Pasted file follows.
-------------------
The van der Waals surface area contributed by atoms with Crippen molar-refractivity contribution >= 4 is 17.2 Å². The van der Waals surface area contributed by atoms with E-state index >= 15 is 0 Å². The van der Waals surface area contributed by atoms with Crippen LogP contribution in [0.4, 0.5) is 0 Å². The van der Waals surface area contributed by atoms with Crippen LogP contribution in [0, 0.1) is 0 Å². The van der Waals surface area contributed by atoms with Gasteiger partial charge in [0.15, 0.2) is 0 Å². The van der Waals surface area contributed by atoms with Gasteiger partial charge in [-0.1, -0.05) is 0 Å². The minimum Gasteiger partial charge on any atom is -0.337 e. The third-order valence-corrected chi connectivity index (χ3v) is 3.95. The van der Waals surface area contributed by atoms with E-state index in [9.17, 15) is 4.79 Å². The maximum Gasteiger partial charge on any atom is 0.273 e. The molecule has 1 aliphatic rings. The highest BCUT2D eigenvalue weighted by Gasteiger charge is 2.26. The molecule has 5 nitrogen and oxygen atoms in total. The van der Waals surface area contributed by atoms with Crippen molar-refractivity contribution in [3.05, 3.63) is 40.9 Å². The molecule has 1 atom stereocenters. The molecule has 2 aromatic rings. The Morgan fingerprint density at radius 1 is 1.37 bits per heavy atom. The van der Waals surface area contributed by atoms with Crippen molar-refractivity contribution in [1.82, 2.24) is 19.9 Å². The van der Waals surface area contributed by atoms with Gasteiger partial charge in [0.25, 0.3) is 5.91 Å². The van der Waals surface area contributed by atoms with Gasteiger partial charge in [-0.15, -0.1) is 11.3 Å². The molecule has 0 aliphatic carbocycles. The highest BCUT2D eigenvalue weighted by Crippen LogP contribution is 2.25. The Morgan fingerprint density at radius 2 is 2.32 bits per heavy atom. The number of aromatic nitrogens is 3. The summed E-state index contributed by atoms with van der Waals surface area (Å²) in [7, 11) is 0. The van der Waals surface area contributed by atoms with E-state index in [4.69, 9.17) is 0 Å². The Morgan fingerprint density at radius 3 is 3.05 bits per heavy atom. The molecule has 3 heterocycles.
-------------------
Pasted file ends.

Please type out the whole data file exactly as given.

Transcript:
The van der Waals surface area contributed by atoms with Crippen molar-refractivity contribution >= 4 is 17.2 Å². The van der Waals surface area contributed by atoms with E-state index >= 15 is 0 Å². The van der Waals surface area contributed by atoms with Crippen LogP contribution in [0.4, 0.5) is 0 Å². The van der Waals surface area contributed by atoms with Crippen LogP contribution in [0, 0.1) is 0 Å². The van der Waals surface area contributed by atoms with Gasteiger partial charge in [0.15, 0.2) is 0 Å². The van der Waals surface area contributed by atoms with Gasteiger partial charge in [-0.1, -0.05) is 0 Å². The minimum Gasteiger partial charge on any atom is -0.337 e. The third-order valence-corrected chi connectivity index (χ3v) is 3.95. The van der Waals surface area contributed by atoms with E-state index in [9.17, 15) is 4.79 Å². The maximum Gasteiger partial charge on any atom is 0.273 e. The molecule has 1 aliphatic rings. The highest BCUT2D eigenvalue weighted by Gasteiger charge is 2.26. The molecule has 5 nitrogen and oxygen atoms in total. The van der Waals surface area contributed by atoms with Crippen molar-refractivity contribution in [3.05, 3.63) is 40.9 Å². The molecule has 1 atom stereocenters. The molecule has 2 aromatic rings. The Morgan fingerprint density at radius 1 is 1.37 bits per heavy atom. The van der Waals surface area contributed by atoms with Crippen molar-refractivity contribution in [1.82, 2.24) is 19.9 Å². The van der Waals surface area contributed by atoms with Gasteiger partial charge in [0.25, 0.3) is 5.91 Å². The van der Waals surface area contributed by atoms with Gasteiger partial charge in [-0.15, -0.1) is 11.3 Å². The molecule has 0 aliphatic carbocycles. The highest BCUT2D eigenvalue weighted by Crippen LogP contribution is 2.25. The Morgan fingerprint density at radius 2 is 2.32 bits per heavy atom. The number of aromatic nitrogens is 3. The summed E-state index contributed by atoms with van der Waals surface area (Å²) in [7, 11) is 0. The van der Waals surface area contributed by atoms with E-state index in [4.69, 9.17) is 0 Å². The Morgan fingerprint density at radius 3 is 3.05 bits per heavy atom. The molecule has 3 heterocycles.